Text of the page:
ASHINGTON, DC — During oral arguments on Tuesday in the landmark case Hollingsworth v. Perry, the justices of the U.S. Supreme Court considered the very meaning of marriage, with several members of the high court wondering aloud if the wheels of progress were turning too quickly in seeking to address the existence of a constitutional right for same-sex couples to marry. “I just wonder if this case was properly granted,” Justice Anthony Kennedy offered, deflating the preliminary hopes of many that he will bring to bear the same personal process that voted in 2003 to overturn sodomy laws. “We have five years of information to pose against 2,000 years of history or more,” he added. “You want us to step in and assess the effects of this institution, which is newer than cellphones and/or the Internet?”

asked Justice Samuel Alito, Jr., appointed to the court by George W. Bush in 2006. Even Justice Sonia Sotomayor, who was appointed in 2009 by Barack Obama, asked, “Why is taking a case now the answer?” The case, Hollingsworth, was filed in 2009 by Theodore Olson, a former Solicitor General in the George W. Bush White House, and David Boies, a power broker in the Democratic Party. They argue that California voters violated the U.S. Constitution in 2008 when they approved Proposition 8, overriding a decision of the state’s Supreme Court that permitted gay marriages. Representing the groups that support the ban on marriage equality, attorney Charles Cooper told the high court that “the state’s interest and society’s interest in what we have framed as ‘responsible procreation’ is vital.” He also cautioned

against the consequences of a “redefinition” of marriage. Justice Kennedy, who was appointed to the high court in 1988 by Ronald Reagan, expressed concern for the children of same-sex parents whose legal status was in question. “There [are] some 40,000 children in California that live with same-sex parents,” Kennedy noted. “They want their parents to have full recognition and full status. The voice of those children is important.” Justice Elena Kagan (Obama, 2010) also took up the family question, asking Cooper how letting gay couples get married will hurt traditional marriage. “How does this cause and effect work?” Kagan wondered. Justice Stephen Breyer (Clinton, 1994) addressed those married couples—gay and straight—who don’t have children because of medical reasons. “There are lots of people who get married who can’t have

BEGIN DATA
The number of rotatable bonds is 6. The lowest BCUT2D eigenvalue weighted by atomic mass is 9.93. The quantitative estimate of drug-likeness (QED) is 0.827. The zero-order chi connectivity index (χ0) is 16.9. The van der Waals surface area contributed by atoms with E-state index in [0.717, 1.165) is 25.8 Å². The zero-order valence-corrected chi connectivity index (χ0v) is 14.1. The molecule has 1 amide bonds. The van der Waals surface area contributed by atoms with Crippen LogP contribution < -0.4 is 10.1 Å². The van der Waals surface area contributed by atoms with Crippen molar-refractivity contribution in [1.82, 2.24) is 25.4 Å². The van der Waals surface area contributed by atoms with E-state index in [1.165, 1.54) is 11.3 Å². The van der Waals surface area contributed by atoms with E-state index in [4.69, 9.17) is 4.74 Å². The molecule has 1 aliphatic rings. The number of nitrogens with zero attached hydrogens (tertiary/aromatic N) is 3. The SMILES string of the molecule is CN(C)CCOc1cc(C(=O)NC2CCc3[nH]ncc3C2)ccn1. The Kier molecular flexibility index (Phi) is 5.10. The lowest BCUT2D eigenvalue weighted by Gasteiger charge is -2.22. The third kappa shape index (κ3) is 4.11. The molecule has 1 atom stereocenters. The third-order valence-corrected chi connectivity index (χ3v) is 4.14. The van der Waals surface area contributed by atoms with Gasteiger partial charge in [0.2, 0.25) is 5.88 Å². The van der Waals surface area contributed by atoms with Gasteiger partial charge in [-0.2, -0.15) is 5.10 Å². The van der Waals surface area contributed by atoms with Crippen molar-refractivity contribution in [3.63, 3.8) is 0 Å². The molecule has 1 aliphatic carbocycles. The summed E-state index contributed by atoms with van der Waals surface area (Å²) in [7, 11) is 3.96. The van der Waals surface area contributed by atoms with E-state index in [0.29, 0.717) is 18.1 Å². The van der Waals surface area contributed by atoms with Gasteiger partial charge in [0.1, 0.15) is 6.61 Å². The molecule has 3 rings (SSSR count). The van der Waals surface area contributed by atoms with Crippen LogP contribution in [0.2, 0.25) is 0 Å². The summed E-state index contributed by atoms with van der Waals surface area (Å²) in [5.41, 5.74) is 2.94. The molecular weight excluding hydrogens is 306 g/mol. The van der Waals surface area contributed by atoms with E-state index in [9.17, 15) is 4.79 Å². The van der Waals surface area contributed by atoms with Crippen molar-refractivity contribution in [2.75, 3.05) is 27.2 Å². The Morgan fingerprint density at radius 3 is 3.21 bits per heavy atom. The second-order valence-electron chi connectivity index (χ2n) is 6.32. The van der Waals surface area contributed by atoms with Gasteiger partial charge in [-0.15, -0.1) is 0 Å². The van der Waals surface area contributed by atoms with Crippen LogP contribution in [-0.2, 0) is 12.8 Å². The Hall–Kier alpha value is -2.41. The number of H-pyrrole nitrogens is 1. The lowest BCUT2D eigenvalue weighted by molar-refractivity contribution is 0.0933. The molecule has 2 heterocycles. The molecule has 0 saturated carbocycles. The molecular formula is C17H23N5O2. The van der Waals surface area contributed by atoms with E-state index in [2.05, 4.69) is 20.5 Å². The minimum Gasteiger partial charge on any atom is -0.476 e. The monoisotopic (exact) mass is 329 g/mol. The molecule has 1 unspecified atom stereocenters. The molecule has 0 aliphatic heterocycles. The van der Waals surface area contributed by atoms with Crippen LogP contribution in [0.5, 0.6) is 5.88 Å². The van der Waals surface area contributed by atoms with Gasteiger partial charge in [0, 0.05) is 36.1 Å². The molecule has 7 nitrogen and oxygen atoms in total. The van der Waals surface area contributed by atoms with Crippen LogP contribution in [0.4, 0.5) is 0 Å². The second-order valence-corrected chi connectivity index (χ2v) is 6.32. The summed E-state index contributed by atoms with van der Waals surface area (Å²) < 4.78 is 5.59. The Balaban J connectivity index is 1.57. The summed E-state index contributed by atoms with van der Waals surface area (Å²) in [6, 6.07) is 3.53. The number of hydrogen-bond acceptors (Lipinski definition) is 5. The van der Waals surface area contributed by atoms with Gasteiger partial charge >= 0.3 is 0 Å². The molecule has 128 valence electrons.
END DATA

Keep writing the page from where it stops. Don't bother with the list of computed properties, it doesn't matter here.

children,” Breyer noted. The “wit” of the high court, Justice Antonin Scalia (Reagan, 1986) observed, “I suppose we could have a questionnaire at the marriage desk asking, ‘Are you fertile?'” Another matter the justices took up was whether the plaintiffs—opponents of marriage equality—have any legal standing to actually challenge the state court ruling that overturned Proposition 8. If the court decides that they have no standing, it would effectively leave in place that state court ruling striking down the gay marriage ban. Olson, representing the pro-equality side, told the justices that Proposition 8 “walls off gays and lesbians from marriage,” and that by permitting a ban on same-sex marriage to stand, the court would be “labeling their most sacred relationship” as “not O.K.” H









a memo dictated by God, the Bible is a collection of writings by many authors spanning three continents and more than 1,000 years. 1. The “Bible” is not the “Bible” in the “Bible.” The Biblical canon was closed centuries after the life of Jesus. The church existed for generations before there was a Christian Bible. And even still, the text differs slightly depending on if one is Roman Catholic, Eastern Orthodox, Protestant, Mormon, or Jewish. Whether there is one Testament or there are two or three, and how many books are in those Testaments depends on which tradition one embraces. 2. The Bible is a human document. Some believe the Bible is divinely inspired, others do not, but either way the actual writing was done by humans, the reading is done by humans (and readers make meaning), and how the words are used are determined by humans. With or without the notion of a divine presence nudging people to record

their thoughts, opinions, beliefs, and desires, the obvious fact remains that the work of Biblical writing, reading, interpreting, and application is the work of human beings, and humans don’t always agree. 3. There are no original texts. The original documents, that is, the first pieces of paper (or papyrus) upon which the Biblical authors wrote, no longer exist. The oldest scriptural documents extant today are handwritten copies of handwritten copies (which leaves quite a bit of room for human error). 4. Biblical ethics and knowledge don’t always withstand the test of time. Biblical writers accepted slavery, child abuse, war, and the secondary status of women as common standards of their day. They assumed the earth was flat, never knew of the Americas, and had never heard of the law of gravity. Aerodynamics, quantum physics, and psychology were unknown to ancient writers. They didn’t know about egg

cells or chromosomes, and didn’t even understand procreation the way we do today. Their creativity and genius should not be ignored, but what they did not know was a lot. We learn more as time goes by; we are not limited to what people knew millennia ago. 5. The Biblical texts were not written in any modern language. The texts were written in ancient languages (sometimes without any punctuation), so translation problems must always be considered. Our Bible is a translation of copies of copies of copies of texts handwritten in ancient languages in ancient, pre-scientific cultures. It’s still fascinating and beautiful and useful, but not if used as a weapon to defend bigotry and discrimination. Rev. Dr. Durrell Watkins is the Senior Minister of Sunshine Cathedral, a progressive and inclusive Fort Lauderdale-based ministry affiliated with Metropolitan Community Churches and the International New Thought Alliance.H